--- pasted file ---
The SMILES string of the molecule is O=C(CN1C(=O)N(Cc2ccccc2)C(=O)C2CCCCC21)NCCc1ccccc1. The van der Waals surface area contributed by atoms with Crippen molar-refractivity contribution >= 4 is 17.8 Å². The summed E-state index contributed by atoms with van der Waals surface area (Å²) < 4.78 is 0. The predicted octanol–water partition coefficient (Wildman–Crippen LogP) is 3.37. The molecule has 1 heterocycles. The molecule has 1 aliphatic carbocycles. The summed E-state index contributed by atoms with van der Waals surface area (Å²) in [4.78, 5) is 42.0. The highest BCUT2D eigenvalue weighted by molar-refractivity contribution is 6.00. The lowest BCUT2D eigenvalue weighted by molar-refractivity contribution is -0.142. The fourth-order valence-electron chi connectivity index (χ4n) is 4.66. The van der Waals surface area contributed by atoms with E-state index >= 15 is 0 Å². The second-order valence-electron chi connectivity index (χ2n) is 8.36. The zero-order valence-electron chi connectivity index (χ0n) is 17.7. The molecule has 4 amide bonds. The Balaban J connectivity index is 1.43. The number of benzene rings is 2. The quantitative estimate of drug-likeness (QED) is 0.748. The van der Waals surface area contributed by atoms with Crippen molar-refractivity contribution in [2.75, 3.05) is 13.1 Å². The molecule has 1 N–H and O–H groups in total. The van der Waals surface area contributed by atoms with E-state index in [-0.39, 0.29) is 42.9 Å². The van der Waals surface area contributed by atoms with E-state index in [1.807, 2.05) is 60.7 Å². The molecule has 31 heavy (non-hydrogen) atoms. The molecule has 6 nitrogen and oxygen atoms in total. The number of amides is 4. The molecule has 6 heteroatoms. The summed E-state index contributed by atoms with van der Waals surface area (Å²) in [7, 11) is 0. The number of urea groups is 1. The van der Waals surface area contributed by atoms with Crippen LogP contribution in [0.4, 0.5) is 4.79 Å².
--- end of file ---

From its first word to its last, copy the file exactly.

The SMILES string of the molecule is O=C(CN1C(=O)N(Cc2ccccc2)C(=O)C2CCCCC21)NCCc1ccccc1. The van der Waals surface area contributed by atoms with Crippen molar-refractivity contribution >= 4 is 17.8 Å². The summed E-state index contributed by atoms with van der Waals surface area (Å²) < 4.78 is 0. The predicted octanol–water partition coefficient (Wildman–Crippen LogP) is 3.37. The molecule has 1 heterocycles. The molecule has 1 aliphatic carbocycles. The summed E-state index contributed by atoms with van der Waals surface area (Å²) in [4.78, 5) is 42.0. The highest BCUT2D eigenvalue weighted by molar-refractivity contribution is 6.00. The lowest BCUT2D eigenvalue weighted by molar-refractivity contribution is -0.142. The fourth-order valence-electron chi connectivity index (χ4n) is 4.66. The van der Waals surface area contributed by atoms with E-state index >= 15 is 0 Å². The second-order valence-electron chi connectivity index (χ2n) is 8.36. The zero-order valence-electron chi connectivity index (χ0n) is 17.7. The molecule has 4 amide bonds. The Balaban J connectivity index is 1.43. The number of benzene rings is 2. The quantitative estimate of drug-likeness (QED) is 0.748. The van der Waals surface area contributed by atoms with Crippen molar-refractivity contribution in [2.75, 3.05) is 13.1 Å². The molecule has 1 N–H and O–H groups in total. The van der Waals surface area contributed by atoms with E-state index in [-0.39, 0.29) is 42.9 Å². The van der Waals surface area contributed by atoms with E-state index in [1.807, 2.05) is 60.7 Å². The molecule has 31 heavy (non-hydrogen) atoms. The molecule has 6 nitrogen and oxygen atoms in total. The number of amides is 4. The molecule has 6 heteroatoms. The summed E-state index contributed by atoms with van der Waals surface area (Å²) in [7, 11) is 0. The number of urea groups is 1. The van der Waals surface area contributed by atoms with Crippen LogP contribution in [0.4, 0.5) is 4.79 Å².